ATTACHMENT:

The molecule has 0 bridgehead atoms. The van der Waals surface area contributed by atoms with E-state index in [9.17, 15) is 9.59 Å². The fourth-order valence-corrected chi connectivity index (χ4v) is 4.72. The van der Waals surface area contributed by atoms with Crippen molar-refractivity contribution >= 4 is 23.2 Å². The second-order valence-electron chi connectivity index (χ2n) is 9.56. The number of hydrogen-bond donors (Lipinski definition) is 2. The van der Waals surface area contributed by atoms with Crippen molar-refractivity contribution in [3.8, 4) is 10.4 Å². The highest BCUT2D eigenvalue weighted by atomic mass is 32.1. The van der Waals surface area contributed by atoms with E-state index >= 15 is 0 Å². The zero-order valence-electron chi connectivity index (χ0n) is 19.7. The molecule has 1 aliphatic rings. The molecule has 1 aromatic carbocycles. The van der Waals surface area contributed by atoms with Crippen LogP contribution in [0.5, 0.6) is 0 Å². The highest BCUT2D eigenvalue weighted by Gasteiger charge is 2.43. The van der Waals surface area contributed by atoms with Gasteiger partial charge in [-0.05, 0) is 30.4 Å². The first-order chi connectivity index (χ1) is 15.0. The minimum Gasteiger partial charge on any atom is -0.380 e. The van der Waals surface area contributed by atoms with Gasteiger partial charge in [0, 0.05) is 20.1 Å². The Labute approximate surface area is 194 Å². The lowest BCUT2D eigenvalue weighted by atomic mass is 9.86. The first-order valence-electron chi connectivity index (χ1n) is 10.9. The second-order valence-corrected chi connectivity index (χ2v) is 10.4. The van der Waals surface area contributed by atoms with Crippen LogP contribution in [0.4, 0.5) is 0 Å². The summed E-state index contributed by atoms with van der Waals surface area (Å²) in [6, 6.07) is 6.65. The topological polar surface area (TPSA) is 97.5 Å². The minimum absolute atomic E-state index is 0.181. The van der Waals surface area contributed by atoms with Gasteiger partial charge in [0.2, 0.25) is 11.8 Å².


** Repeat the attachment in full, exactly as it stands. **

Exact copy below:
The molecule has 0 bridgehead atoms. The van der Waals surface area contributed by atoms with E-state index in [9.17, 15) is 9.59 Å². The fourth-order valence-corrected chi connectivity index (χ4v) is 4.72. The van der Waals surface area contributed by atoms with Crippen molar-refractivity contribution >= 4 is 23.2 Å². The second-order valence-electron chi connectivity index (χ2n) is 9.56. The number of hydrogen-bond donors (Lipinski definition) is 2. The van der Waals surface area contributed by atoms with Crippen molar-refractivity contribution in [3.8, 4) is 10.4 Å². The highest BCUT2D eigenvalue weighted by atomic mass is 32.1. The van der Waals surface area contributed by atoms with E-state index >= 15 is 0 Å². The zero-order valence-electron chi connectivity index (χ0n) is 19.7. The molecule has 1 aliphatic rings. The molecule has 1 aromatic carbocycles. The van der Waals surface area contributed by atoms with Crippen LogP contribution in [0.5, 0.6) is 0 Å². The highest BCUT2D eigenvalue weighted by Gasteiger charge is 2.43. The van der Waals surface area contributed by atoms with Gasteiger partial charge in [-0.05, 0) is 30.4 Å². The first-order chi connectivity index (χ1) is 15.0. The minimum Gasteiger partial charge on any atom is -0.380 e. The van der Waals surface area contributed by atoms with Gasteiger partial charge in [0, 0.05) is 20.1 Å². The Labute approximate surface area is 194 Å². The lowest BCUT2D eigenvalue weighted by atomic mass is 9.86. The first-order valence-electron chi connectivity index (χ1n) is 10.9. The second-order valence-corrected chi connectivity index (χ2v) is 10.4. The van der Waals surface area contributed by atoms with Crippen LogP contribution in [0.4, 0.5) is 0 Å². The summed E-state index contributed by atoms with van der Waals surface area (Å²) in [6, 6.07) is 6.65. The topological polar surface area (TPSA) is 97.5 Å². The minimum absolute atomic E-state index is 0.181. The van der Waals surface area contributed by atoms with Gasteiger partial charge in [0.2, 0.25) is 11.8 Å².